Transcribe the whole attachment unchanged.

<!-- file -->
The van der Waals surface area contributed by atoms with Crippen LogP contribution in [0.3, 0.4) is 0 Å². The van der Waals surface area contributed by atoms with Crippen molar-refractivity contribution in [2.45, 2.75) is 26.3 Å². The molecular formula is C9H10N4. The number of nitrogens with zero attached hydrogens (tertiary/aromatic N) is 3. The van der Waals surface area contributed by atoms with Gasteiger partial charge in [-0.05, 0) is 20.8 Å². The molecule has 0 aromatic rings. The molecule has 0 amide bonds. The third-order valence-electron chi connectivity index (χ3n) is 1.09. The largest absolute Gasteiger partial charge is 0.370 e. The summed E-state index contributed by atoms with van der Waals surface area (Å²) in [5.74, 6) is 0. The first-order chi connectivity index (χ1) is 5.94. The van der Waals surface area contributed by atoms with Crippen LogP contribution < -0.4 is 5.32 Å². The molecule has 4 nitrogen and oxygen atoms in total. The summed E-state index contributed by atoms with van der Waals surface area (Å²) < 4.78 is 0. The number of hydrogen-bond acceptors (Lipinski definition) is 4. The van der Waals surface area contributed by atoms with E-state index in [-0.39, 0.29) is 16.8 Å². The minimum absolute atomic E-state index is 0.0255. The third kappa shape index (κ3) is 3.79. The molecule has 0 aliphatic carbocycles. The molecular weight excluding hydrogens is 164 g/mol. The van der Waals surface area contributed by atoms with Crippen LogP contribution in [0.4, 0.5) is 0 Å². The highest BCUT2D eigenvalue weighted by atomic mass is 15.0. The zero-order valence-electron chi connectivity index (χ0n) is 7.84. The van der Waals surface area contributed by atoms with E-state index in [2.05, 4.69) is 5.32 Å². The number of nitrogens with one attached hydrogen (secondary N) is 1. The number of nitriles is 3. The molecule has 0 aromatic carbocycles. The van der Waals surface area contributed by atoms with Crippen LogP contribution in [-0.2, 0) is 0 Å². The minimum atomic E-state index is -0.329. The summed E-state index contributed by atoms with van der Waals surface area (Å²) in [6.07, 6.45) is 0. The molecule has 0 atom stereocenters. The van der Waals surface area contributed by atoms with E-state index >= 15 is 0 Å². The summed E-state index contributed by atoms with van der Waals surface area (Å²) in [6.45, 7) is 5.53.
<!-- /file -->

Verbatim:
The van der Waals surface area contributed by atoms with Crippen LogP contribution in [0.3, 0.4) is 0 Å². The van der Waals surface area contributed by atoms with Crippen molar-refractivity contribution in [2.45, 2.75) is 26.3 Å². The molecular formula is C9H10N4. The number of nitrogens with zero attached hydrogens (tertiary/aromatic N) is 3. The van der Waals surface area contributed by atoms with Gasteiger partial charge in [-0.05, 0) is 20.8 Å². The molecule has 0 aromatic rings. The molecule has 0 amide bonds. The third-order valence-electron chi connectivity index (χ3n) is 1.09. The largest absolute Gasteiger partial charge is 0.370 e. The summed E-state index contributed by atoms with van der Waals surface area (Å²) in [5.74, 6) is 0. The first-order chi connectivity index (χ1) is 5.94. The van der Waals surface area contributed by atoms with Crippen LogP contribution < -0.4 is 5.32 Å². The molecule has 4 nitrogen and oxygen atoms in total. The summed E-state index contributed by atoms with van der Waals surface area (Å²) < 4.78 is 0. The number of hydrogen-bond acceptors (Lipinski definition) is 4. The van der Waals surface area contributed by atoms with E-state index in [-0.39, 0.29) is 16.8 Å². The minimum absolute atomic E-state index is 0.0255. The third kappa shape index (κ3) is 3.79. The molecule has 0 aliphatic carbocycles. The molecular weight excluding hydrogens is 164 g/mol. The van der Waals surface area contributed by atoms with Crippen LogP contribution in [0.4, 0.5) is 0 Å². The highest BCUT2D eigenvalue weighted by atomic mass is 15.0. The zero-order valence-electron chi connectivity index (χ0n) is 7.84. The van der Waals surface area contributed by atoms with E-state index in [2.05, 4.69) is 5.32 Å². The number of nitrogens with one attached hydrogen (secondary N) is 1. The number of nitriles is 3. The molecule has 0 aromatic carbocycles. The van der Waals surface area contributed by atoms with Crippen LogP contribution in [-0.2, 0) is 0 Å². The minimum atomic E-state index is -0.329. The summed E-state index contributed by atoms with van der Waals surface area (Å²) in [6.07, 6.45) is 0. The molecule has 0 atom stereocenters. The van der Waals surface area contributed by atoms with E-state index >= 15 is 0 Å². The summed E-state index contributed by atoms with van der Waals surface area (Å²) in [6.45, 7) is 5.53.